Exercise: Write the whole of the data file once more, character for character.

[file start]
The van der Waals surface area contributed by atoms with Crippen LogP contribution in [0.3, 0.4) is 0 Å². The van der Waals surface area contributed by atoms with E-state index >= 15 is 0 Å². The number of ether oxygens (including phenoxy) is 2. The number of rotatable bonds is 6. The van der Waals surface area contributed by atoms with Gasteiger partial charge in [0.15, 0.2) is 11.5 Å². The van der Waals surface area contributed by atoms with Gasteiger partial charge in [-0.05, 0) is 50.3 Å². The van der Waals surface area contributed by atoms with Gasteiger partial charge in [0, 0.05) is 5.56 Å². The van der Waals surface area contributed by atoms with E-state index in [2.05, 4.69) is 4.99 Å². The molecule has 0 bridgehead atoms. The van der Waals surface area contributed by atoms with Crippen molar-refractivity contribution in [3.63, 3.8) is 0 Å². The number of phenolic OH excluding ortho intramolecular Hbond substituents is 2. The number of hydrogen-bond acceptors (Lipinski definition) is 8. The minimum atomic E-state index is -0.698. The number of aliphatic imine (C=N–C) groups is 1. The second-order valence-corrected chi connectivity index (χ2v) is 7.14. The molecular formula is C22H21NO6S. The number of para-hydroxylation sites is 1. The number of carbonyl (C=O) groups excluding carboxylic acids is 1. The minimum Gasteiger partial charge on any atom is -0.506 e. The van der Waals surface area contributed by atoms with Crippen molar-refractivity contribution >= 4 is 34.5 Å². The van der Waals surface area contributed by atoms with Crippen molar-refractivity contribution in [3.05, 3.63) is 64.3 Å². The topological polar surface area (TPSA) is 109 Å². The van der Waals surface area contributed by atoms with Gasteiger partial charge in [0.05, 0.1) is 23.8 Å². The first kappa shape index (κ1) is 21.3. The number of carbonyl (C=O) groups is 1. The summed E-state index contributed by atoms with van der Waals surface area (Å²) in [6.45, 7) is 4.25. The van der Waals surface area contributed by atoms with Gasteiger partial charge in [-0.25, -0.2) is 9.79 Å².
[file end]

The van der Waals surface area contributed by atoms with Crippen LogP contribution in [0.3, 0.4) is 0 Å². The van der Waals surface area contributed by atoms with E-state index >= 15 is 0 Å². The number of ether oxygens (including phenoxy) is 2. The number of rotatable bonds is 6. The van der Waals surface area contributed by atoms with Gasteiger partial charge in [0.15, 0.2) is 11.5 Å². The van der Waals surface area contributed by atoms with Gasteiger partial charge in [-0.05, 0) is 50.3 Å². The van der Waals surface area contributed by atoms with Gasteiger partial charge in [0, 0.05) is 5.56 Å². The van der Waals surface area contributed by atoms with E-state index in [2.05, 4.69) is 4.99 Å². The molecule has 0 bridgehead atoms. The van der Waals surface area contributed by atoms with Crippen molar-refractivity contribution in [3.63, 3.8) is 0 Å². The number of phenolic OH excluding ortho intramolecular Hbond substituents is 2. The number of hydrogen-bond acceptors (Lipinski definition) is 8. The minimum atomic E-state index is -0.698. The number of aliphatic imine (C=N–C) groups is 1. The second-order valence-corrected chi connectivity index (χ2v) is 7.14. The molecular formula is C22H21NO6S. The number of para-hydroxylation sites is 1. The number of carbonyl (C=O) groups excluding carboxylic acids is 1. The minimum Gasteiger partial charge on any atom is -0.506 e. The van der Waals surface area contributed by atoms with Crippen molar-refractivity contribution >= 4 is 34.5 Å². The van der Waals surface area contributed by atoms with Crippen molar-refractivity contribution in [3.05, 3.63) is 64.3 Å². The topological polar surface area (TPSA) is 109 Å². The van der Waals surface area contributed by atoms with Gasteiger partial charge in [0.05, 0.1) is 23.8 Å². The first kappa shape index (κ1) is 21.3. The number of carbonyl (C=O) groups is 1. The summed E-state index contributed by atoms with van der Waals surface area (Å²) in [6.45, 7) is 4.25. The van der Waals surface area contributed by atoms with Gasteiger partial charge in [-0.25, -0.2) is 9.79 Å².